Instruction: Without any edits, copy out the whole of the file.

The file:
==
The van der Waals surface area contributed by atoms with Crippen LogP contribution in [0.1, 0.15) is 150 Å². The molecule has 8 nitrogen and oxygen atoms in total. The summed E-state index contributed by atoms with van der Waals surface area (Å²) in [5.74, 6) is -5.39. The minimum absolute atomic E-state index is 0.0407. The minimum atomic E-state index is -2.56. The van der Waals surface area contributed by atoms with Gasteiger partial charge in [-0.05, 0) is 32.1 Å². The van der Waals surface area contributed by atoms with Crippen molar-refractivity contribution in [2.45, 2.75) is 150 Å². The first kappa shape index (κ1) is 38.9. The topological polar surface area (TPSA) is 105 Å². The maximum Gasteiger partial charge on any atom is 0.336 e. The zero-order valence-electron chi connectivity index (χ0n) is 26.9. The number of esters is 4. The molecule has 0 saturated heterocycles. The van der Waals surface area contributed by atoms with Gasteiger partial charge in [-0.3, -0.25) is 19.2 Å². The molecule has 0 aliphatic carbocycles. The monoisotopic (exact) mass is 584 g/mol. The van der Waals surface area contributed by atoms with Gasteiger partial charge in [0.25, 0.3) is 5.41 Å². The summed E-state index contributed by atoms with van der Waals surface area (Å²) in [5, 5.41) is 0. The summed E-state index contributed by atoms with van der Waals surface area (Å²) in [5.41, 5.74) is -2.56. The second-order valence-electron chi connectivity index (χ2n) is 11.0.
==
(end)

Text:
The van der Waals surface area contributed by atoms with Crippen LogP contribution in [0.1, 0.15) is 150 Å². The molecule has 8 nitrogen and oxygen atoms in total. The summed E-state index contributed by atoms with van der Waals surface area (Å²) in [5.74, 6) is -5.39. The minimum absolute atomic E-state index is 0.0407. The minimum atomic E-state index is -2.56. The van der Waals surface area contributed by atoms with Gasteiger partial charge in [-0.05, 0) is 32.1 Å². The van der Waals surface area contributed by atoms with Crippen molar-refractivity contribution in [2.45, 2.75) is 150 Å². The first kappa shape index (κ1) is 38.9. The topological polar surface area (TPSA) is 105 Å². The maximum Gasteiger partial charge on any atom is 0.336 e. The zero-order valence-electron chi connectivity index (χ0n) is 26.9. The number of esters is 4. The molecule has 0 saturated heterocycles. The van der Waals surface area contributed by atoms with Gasteiger partial charge in [-0.3, -0.25) is 19.2 Å². The molecule has 0 aliphatic carbocycles. The monoisotopic (exact) mass is 584 g/mol. The van der Waals surface area contributed by atoms with Gasteiger partial charge in [0.25, 0.3) is 5.41 Å². The summed E-state index contributed by atoms with van der Waals surface area (Å²) in [5, 5.41) is 0. The summed E-state index contributed by atoms with van der Waals surface area (Å²) in [5.41, 5.74) is -2.56. The second-order valence-electron chi connectivity index (χ2n) is 11.0.